DELHI — A rally to honor the black victims of extrajudicial killings, mostly by police, drew more than 700 people to the Courthouse Square on Saturday, according to organizers.
Delaware County natives and second homeowners, as well as others, waved handmade signs and banners condemning police brutality, white supremacy and the murder of black people, lining both signs of Main Street for a nearly half-mile stretch in what organizer Christina Hunt Wood described as a “living monument.”
“Today, we are here first and foremost to honor black lives — Ahmaud Arbery’s, Breonna Taylor’s, George Floyd’s and so many others,” Wood said of the "Honoring Black Lives" rally. “But we’re also here to condemn the racist system of devaluing and destroying black bodies in the name of white supremacy — most egregiously, our law enforcement and justice systems, but also our schools, our government, our churches and sometimes even our county fairs,” in reference to the Delaware County Fair organizers’ prolonged unwillingness to take a public stance on the sale and display of Confederate flags at the fair.
Dozens of attendees at the "Honoring Black Lives" placed flowers in front of more than 30 portraits of black victims of police violence, planted in a cemetery-like memorial at the foot of the Soldier’s Monument, which honors Delaware County residents who died fighting the Confederacy in the Civil War.
“Our monument to black lives is living, it’s breathing, it’s feeling,” Wood said. “We are the pieces of that monument, and if we’re really going to try to make a more equitable society, we’ll need to carry this day forward and do our homework.”
“Listen, white friends, I’m an anti-racist organizer and I am black, but not every black person is going to want to do the work to educate. You’ve got to understand that many have been hollering from the rooftops to deaf ears forever,” she continued. “We’re often told that it’s freedom of speech to celebrate anti-black symbols — no, that’s terrorism. We’re told that we’re overreacting when we’re faced with crystal-clear inequity that our white friends don’t experience.”
“As a white person, I realize it’s my responsibility to fight against the racism that we all see around us. You can do the same,” said fellow organizer Quinn Kelley of Delhi.
Kelley urged the predominantly white crowd that they call on their elected officials to demand the passage of legislation outlawing lynching and expanding police accountability.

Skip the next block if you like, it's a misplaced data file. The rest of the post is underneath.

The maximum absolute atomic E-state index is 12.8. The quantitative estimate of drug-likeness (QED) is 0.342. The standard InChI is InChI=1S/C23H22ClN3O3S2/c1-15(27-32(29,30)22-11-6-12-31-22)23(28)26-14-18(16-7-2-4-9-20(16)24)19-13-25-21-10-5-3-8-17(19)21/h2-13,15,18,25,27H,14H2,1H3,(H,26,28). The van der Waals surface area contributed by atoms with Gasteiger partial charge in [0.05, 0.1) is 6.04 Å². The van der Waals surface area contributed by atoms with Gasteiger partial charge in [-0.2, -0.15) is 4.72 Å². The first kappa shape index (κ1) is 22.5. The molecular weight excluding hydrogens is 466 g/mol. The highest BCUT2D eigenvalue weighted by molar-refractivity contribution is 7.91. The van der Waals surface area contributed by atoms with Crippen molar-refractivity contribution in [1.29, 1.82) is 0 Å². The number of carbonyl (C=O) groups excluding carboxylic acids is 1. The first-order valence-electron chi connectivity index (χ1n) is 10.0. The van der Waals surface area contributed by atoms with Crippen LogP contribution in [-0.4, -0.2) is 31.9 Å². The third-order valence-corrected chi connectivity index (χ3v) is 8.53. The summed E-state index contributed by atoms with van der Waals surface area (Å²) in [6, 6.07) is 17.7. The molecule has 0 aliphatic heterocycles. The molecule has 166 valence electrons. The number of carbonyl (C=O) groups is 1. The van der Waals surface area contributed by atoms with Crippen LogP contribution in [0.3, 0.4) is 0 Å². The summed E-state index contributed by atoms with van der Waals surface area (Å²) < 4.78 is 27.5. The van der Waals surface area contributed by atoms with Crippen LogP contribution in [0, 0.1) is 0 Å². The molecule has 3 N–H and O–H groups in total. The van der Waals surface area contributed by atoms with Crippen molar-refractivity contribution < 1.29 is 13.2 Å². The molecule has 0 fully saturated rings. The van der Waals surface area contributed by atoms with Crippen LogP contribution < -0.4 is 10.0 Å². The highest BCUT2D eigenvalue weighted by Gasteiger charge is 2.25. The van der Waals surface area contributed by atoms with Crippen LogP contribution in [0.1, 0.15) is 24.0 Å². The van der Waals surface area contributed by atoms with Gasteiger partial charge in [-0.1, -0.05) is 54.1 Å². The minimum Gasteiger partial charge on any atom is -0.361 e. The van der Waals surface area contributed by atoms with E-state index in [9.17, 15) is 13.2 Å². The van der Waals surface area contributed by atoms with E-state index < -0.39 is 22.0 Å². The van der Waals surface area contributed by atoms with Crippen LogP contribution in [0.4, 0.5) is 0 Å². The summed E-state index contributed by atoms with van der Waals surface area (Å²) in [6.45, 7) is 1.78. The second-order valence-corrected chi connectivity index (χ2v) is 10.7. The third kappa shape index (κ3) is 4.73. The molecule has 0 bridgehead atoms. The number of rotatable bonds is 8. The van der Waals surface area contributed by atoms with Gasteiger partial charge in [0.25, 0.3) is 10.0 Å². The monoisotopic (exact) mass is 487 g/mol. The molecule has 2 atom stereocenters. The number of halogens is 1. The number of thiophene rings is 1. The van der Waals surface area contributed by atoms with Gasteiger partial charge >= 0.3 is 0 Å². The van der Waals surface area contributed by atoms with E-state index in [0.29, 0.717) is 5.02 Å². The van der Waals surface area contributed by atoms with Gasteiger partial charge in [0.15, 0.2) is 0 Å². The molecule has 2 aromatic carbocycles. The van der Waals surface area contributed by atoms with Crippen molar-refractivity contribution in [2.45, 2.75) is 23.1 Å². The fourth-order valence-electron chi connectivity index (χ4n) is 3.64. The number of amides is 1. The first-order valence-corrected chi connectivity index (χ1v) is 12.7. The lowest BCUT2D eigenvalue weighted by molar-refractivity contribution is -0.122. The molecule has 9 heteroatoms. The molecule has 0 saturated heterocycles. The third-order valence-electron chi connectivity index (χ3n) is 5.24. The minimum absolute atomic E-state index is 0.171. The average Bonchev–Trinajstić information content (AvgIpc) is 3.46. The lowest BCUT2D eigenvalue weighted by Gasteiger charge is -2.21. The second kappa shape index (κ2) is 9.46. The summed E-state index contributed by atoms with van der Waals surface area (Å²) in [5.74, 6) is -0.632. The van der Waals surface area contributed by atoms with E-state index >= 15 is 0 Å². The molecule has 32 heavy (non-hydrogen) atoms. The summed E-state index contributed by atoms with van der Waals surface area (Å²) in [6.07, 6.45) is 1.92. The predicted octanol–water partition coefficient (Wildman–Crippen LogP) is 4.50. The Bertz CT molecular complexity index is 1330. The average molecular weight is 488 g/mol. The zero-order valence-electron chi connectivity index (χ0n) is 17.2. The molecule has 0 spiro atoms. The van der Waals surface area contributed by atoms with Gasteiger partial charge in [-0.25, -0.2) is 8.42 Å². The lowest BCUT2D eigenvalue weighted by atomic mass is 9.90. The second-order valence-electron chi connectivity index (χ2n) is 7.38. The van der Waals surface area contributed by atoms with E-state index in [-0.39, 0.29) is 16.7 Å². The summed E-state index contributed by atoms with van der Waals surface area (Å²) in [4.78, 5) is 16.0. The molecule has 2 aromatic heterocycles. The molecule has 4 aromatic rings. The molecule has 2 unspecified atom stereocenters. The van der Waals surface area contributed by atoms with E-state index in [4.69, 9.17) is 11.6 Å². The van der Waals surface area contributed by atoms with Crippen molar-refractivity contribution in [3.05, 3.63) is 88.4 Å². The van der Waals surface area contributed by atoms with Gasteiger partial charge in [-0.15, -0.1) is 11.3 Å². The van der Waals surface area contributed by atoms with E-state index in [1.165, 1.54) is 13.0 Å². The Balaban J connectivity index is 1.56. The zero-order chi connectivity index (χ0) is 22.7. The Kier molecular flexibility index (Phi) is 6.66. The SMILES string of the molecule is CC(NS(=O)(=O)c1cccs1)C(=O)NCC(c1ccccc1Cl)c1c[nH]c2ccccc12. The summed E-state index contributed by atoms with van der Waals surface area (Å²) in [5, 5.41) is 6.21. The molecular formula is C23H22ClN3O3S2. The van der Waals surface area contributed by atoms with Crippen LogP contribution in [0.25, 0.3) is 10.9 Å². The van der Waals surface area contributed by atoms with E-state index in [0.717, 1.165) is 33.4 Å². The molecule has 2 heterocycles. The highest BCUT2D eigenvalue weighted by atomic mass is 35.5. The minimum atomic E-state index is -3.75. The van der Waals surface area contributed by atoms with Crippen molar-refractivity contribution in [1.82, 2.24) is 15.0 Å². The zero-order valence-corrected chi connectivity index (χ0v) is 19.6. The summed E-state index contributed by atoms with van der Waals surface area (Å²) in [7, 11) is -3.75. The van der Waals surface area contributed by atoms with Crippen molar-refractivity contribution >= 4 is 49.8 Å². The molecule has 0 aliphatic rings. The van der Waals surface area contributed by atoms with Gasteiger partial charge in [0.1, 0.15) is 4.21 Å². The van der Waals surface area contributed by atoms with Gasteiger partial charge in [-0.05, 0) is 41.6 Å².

“Individually, we can all do our part to end racism at a community level,” he said. “Speak up when you hear vaguely racist comments. Step up when you see that our presence can diffuse conflict. Reach out to people who can use your help.”
“We can listen and learn from our black community members,” Kelley continued. “None of us know everything and we never will, but we all have to be willing to learn. These are difficult, but historic and necessary times. The systemic racism that has been prevalent in our society for far too long needs to come to an end, but it’s going to take everyone’s efforts.”
Several demonstrators confronted a counter-protestor, a MAGA hat-wearing white man toting a poster claiming “Black Lives Matter causes more deaths” and challenging protesters to “convince me I’m wrong.”
The man, who refused to identify himself, threatened to hit Gilbertsville resident Diana Degarmo in a confrontation de-escalated by other demonstrators.
“Some woman grabbed his sign and he thought it was me, so he threatened to hit me,” she said.
The altercation transpired in front of Xavier Temple, a 9-year-old black Delhi resident who cried in fear.
Fellow Delhi resident Will Kleisner immediately knelt beside Xavier, comforting him and assuring him that there were more good people present than bad.
“I wanted to share with my friend why we’re all here and why people like that aren’t going to be around too much longer,” Kleisner said. “Kids like him and kids like me are here to stop that kind of ignorance and hatred and make the world a better place for my kids, for his kids, for his generation, for my little brother.”
Xavier’s mother, Trista, said the incident illustrated the importance of bringing her son and his sister, 7-year-old Phoenix, to such demonstrations.
“I was a naive mom trying to shield them from this, but with everything going on in this country, I just had to bring them out here,” she said. “They need to learn this. They need to see all this. They need to witness the battles they’re going to face in life. They live in Delhi — there’s not that many black people. I need them to see this, because they don’t learn this in school.”
Sarah Eames, staff writer, can be reached at firstname.lastname@example.org or 607-441-7213. Follow her @DS_SarahE on Twitter.